The best way to understand what the new clubs are all about is to get a little historical perspective. Long irons have always been the most difficult clubs in the bag to hit well. Lee Trevino used to joke that he always hoisted his one-iron overhead during lightning storms, "because even God can't hit a one-iron." The main reason is that long irons have low lofts (the angle at which the clubface tilts back from the plane that is parallel to the shaft). The high loft in short irons and wedges automatically produces a lot of backspin, but long irons don't produce much of it except when swung with high clubhead speeds—higher than many recreational players can achieve. Backspin is desirable because it makes golf balls climb high and helps keep shots on track by overwhelming the sidespin that causes hooks and slices. Backspin is also necessary to stop a ball on the green.
As if long irons weren't already difficult to hit, they've actually become more difficult to hit in the last few years, for a couple of reasons. The first is the advent of highly engineered solid-core balls that, when struck at high clubhead speeds, spin less and sail on hotter, flatter trajectories. That's exactly what you want with a driver, when distance is the prime objective. But with long irons the goal is usually to hit the ball a specific distance—to a green—and stop it there, and at this task the new balls simply aren't as proficient as the old, soft-covered, three-piece balls. (When struck at lower clubhead speeds with more-lofted shorter irons, the new balls spin plenty—that's part of the ingeniousness of their design. But the spin characteristics of long-iron shots are inherently closer in nature to those of drives.)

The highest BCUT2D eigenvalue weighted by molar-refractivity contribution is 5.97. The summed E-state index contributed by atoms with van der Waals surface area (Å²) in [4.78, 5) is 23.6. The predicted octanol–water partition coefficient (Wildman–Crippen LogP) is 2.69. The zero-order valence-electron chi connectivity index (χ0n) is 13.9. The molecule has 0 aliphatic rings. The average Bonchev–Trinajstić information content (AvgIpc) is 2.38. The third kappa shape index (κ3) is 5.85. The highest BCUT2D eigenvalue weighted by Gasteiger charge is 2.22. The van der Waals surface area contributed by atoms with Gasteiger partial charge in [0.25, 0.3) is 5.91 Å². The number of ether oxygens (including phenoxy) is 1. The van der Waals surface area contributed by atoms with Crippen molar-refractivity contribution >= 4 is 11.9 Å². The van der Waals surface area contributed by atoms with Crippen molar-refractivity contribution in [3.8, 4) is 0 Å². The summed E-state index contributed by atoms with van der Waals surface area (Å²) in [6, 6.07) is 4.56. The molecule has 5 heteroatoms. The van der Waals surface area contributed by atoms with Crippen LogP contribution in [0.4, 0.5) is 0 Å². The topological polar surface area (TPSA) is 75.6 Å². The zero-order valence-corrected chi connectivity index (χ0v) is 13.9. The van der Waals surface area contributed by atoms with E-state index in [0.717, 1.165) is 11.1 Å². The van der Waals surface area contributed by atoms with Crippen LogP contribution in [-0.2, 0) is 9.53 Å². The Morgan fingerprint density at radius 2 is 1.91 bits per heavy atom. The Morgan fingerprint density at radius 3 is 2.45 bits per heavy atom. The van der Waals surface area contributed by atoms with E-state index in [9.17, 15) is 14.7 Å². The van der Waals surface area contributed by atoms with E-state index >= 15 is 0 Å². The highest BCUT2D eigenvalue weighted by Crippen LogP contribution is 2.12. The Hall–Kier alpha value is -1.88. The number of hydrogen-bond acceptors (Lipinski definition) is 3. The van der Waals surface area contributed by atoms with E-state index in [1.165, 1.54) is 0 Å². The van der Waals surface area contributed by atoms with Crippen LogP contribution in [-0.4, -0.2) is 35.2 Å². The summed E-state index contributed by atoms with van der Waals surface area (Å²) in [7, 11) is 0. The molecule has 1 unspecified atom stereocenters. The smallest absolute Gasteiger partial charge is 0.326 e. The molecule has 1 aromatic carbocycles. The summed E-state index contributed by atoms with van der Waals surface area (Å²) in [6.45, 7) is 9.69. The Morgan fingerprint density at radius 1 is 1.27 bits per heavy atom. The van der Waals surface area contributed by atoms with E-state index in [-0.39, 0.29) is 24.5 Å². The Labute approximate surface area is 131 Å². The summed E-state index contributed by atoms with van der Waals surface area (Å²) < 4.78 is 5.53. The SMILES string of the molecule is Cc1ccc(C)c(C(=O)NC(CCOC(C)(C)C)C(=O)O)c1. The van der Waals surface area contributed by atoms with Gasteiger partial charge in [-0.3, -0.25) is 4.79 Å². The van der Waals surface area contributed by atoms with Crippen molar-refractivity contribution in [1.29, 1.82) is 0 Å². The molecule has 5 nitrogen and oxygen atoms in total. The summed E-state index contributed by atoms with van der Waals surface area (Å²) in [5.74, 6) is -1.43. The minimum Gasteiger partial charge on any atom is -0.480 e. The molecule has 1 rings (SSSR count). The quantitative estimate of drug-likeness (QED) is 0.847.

The other reason long irons have become harder to hit is that over the past decade, manufacturers have stealthily de-lofted the clubfaces of all irons and added length to the shafts. Their motive was to make the ball go farther (the new eight-irons outhit the old eight-irons) and thus help convince consumers to shell out for new sets. But for the long irons in particular, the negatives of this arrangement outweigh the positives. The added shaft length makes the clubs that much harder to control, and the lower loft leaves even more players unable to get the ball airborne.
Fairway woods as an alternative to long irons have always had several advantages. Most stem from the larger, bulbous clubhead, which allows designers to distribute weight farther from the point of impact than with long irons, in ways that stabilize the clubhead and compensate for off-center hits. Even more significantly, the center of gravity in fairway woods is typically set low and well back from the clubface, which increases the club's moment of inertia (or resistance to twisting) and its dynamic loft, significantly boosting backspin. (Dynamic loft is a combination of the static loft of the club at rest and the force produced by the clubhead in motion.)